In concert with another segment from today about preparing bodies for burial at home, we're exploring a place everyone knows about but almost no one ever goes. A place of almost, near misses, near endings.
The narrow ledge in all of these cliffhanger stories is where death manages to put its fingers on you, but you somehow walk away.
One listener says:
"When I was two-years-old, little Wayne Wheatley walked out the front door wearing nothing but a diaper and a t-shirt in the middle of winter in Michigan. When my parents realized I was missing, they ran up and down the street looking for me. Finally, someone noticed that the family dog, kept running in and out of an empty lot. They followed him and found me standing in ankle-deep ice water, too cold to move. They put me in a bath of warm water but I shivered for hours. Because I would constantly pull on his ears and tail, the dog that saved me actually hated me. Ironic."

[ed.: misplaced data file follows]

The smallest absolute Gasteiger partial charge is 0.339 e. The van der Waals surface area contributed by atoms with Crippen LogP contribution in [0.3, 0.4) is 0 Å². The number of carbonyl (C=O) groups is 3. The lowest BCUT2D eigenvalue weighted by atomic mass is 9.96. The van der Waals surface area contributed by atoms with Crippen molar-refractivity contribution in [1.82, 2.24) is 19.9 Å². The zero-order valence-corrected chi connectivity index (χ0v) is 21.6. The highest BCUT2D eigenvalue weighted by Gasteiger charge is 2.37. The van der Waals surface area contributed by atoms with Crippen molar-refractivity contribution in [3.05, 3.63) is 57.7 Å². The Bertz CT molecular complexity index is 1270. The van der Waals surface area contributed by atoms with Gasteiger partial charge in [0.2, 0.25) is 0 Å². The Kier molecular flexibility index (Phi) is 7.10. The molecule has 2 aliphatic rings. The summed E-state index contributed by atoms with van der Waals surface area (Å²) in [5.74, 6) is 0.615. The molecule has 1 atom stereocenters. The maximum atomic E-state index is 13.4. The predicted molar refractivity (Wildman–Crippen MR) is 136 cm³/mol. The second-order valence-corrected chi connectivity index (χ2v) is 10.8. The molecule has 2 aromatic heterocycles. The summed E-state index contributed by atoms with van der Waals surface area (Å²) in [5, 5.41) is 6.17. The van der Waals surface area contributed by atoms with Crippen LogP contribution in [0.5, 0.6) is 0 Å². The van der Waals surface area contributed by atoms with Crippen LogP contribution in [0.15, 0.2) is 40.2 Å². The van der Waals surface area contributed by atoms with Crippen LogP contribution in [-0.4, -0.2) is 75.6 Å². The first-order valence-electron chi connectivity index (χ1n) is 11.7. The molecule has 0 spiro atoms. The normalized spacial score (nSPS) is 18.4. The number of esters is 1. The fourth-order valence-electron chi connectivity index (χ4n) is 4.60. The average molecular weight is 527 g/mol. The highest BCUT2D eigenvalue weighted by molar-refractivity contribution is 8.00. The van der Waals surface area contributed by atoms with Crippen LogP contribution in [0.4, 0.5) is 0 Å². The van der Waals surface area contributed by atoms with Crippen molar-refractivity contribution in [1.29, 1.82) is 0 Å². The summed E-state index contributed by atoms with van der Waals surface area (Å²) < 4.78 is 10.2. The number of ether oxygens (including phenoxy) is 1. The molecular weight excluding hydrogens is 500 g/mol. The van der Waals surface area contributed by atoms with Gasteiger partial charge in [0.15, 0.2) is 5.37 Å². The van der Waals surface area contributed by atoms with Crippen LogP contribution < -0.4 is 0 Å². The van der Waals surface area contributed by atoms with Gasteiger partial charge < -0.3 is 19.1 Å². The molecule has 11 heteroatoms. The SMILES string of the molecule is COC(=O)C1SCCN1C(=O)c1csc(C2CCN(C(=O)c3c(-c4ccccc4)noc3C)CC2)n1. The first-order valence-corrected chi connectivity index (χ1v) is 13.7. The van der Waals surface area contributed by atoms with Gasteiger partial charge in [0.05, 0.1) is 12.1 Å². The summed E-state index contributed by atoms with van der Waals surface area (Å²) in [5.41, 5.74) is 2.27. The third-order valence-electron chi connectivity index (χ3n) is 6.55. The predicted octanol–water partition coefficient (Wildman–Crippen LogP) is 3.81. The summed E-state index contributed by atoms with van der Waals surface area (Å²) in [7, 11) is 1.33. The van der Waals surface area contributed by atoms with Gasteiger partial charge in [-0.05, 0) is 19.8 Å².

Shams Tarek in Queens, New York thinks riding a bus in Bangladesh is always a near-death experience: "The hulking piles of metal, glass, and bodies careen and race directly towards each other and swerve out of the way with just inches to spare. They don't always make it. It'll make an atheist pray.
Where do you go when you die? Some kids' books simply say heaven, period. Others have elaborate descriptions. And some just talk only about sadness, other are more cagey but sweet: "There is a beginning and an ending for everything that is alive. In between is living. That is how things are." That's from a little kids' book called Lifetimes.